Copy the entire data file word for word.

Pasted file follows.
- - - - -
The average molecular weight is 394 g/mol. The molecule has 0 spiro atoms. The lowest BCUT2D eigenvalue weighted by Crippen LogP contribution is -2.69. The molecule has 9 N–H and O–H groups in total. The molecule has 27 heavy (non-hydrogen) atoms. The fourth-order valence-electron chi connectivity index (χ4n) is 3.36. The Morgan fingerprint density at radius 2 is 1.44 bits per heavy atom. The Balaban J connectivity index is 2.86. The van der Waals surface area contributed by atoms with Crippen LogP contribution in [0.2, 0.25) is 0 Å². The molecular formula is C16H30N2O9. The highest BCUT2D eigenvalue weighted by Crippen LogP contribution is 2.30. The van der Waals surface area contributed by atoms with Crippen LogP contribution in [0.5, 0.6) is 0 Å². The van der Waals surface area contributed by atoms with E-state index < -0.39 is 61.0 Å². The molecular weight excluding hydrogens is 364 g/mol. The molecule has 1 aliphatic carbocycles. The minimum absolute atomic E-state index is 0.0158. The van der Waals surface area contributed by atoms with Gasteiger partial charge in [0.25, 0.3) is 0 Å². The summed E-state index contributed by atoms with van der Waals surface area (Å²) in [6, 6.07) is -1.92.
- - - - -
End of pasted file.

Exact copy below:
The average molecular weight is 394 g/mol. The molecule has 0 spiro atoms. The lowest BCUT2D eigenvalue weighted by Crippen LogP contribution is -2.69. The molecule has 9 N–H and O–H groups in total. The molecule has 27 heavy (non-hydrogen) atoms. The fourth-order valence-electron chi connectivity index (χ4n) is 3.36. The Morgan fingerprint density at radius 2 is 1.44 bits per heavy atom. The Balaban J connectivity index is 2.86. The van der Waals surface area contributed by atoms with Crippen LogP contribution in [0.2, 0.25) is 0 Å². The molecular formula is C16H30N2O9. The highest BCUT2D eigenvalue weighted by Crippen LogP contribution is 2.30. The van der Waals surface area contributed by atoms with Crippen LogP contribution in [0.5, 0.6) is 0 Å². The van der Waals surface area contributed by atoms with E-state index < -0.39 is 61.0 Å². The molecular weight excluding hydrogens is 364 g/mol. The molecule has 1 aliphatic carbocycles. The minimum absolute atomic E-state index is 0.0158. The van der Waals surface area contributed by atoms with Gasteiger partial charge in [0.25, 0.3) is 0 Å². The summed E-state index contributed by atoms with van der Waals surface area (Å²) in [6, 6.07) is -1.92.